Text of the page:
Tuesday, January 16, 2007

Job hunting

I’ve been looking for work. Any work. I’m a college graduate. It should be easy, right? I keep my eyes and ears to the media, hoping to find something. Then I see statistics that show more high school graduates are working than college graduates.

How is that? That's easy! College graduates are not supposed to be looking for jobs. They are supposed to be making jobs. So, why are college students complaining about not finding work?

Evidently, it’s a symptom of a bigger problem, the General Requirements Curriculum. The big picture was completely missed. A plan was never formulated. In my case it’s easy because I got an Associate degree somewhere else and transferred credits, so I couldn’t even declare a minor.

My education was fractured by circumstances engineered by a capitalist society with no vision of long-term consequences, only greed at the top.

So now we have a large number of college graduates who don’t know entrepreneurship. They just try to look for work. This has been going on for a long time in the U.S. And guess what.

We have been creating our own terrorists. We have sent far too many foreign-exchange students out into the world without the crucial information needed to actually make work instead of complaining about not finding a job.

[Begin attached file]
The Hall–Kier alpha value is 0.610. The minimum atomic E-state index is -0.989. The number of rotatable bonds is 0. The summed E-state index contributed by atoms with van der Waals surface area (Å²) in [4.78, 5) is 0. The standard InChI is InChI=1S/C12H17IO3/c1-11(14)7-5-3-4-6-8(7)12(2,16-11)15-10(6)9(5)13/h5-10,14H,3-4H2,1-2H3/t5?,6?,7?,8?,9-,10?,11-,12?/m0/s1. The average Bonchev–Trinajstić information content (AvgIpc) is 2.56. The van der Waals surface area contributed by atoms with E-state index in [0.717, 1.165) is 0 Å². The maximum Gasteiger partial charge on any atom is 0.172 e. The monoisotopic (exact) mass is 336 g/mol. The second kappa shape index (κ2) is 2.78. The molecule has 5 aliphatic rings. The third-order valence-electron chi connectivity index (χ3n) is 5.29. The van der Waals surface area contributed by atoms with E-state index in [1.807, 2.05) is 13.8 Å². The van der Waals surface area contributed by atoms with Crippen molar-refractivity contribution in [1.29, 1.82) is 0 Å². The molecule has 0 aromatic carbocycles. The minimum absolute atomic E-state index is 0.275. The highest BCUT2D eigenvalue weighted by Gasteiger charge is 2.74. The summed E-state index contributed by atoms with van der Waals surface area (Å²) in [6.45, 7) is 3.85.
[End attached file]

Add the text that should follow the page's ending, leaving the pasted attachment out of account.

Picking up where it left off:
It's far too easy for zealots with money to take advantage of so many people who know just enough to make a bomb, but not enough to start a company making better mousetraps.

Here in the U.S. it's manageable because we have such a powerful and intrusive law enforcement system, and the culture is so homogeneous that volatile social cohesion is limited to urban street gangs.

Some high school teachers have caught on to this and are teaching entrepreneurship in the K-12 levels. It's too little too late because of one major obstacle, tenure.

Gee, it took me this long to figure it out? I'm in really bad shape. But at least I can see the candle in the distant window. Now I just have to find my way around the dark fjord of capitalist influence.

Saturday, January 6, 2007

Emotional Entrepreneurs

For too long I silently stood by and watched as religion conscripted followers with threats of damnation, and blamed natural disasters on “sinners” to create a fictitious adversary for the purpose of congregational cohesion. The problem with that method is that the congregation begins to point at outsiders as the cause of natural disasters, and thus begins the intolerance.

In a documentary that aired on the Discovery Channel, a little boy from a village destroyed by a tsunami said that a priest told him it was because of sin that his whole village washed away. This is just one example of how religion works to redirects rage and anger away from natural or accidental causes, toward other people.

One particularly disturbing tactic of religious cohesion and dependence is creating the notion that faith is measured by the number of children you have. A Spanish teacher from El Salvador said his uncle’s family was doing well economically, until his sister who was a Nun told his uncle he should have more children. Consequently they fell deep into poverty.

You shouldn’t take credit for being a good steward of the poor when you’re responsible for telling them that birth control is a sin, and then persuading them to overpopulate and finally become dependent on you for support.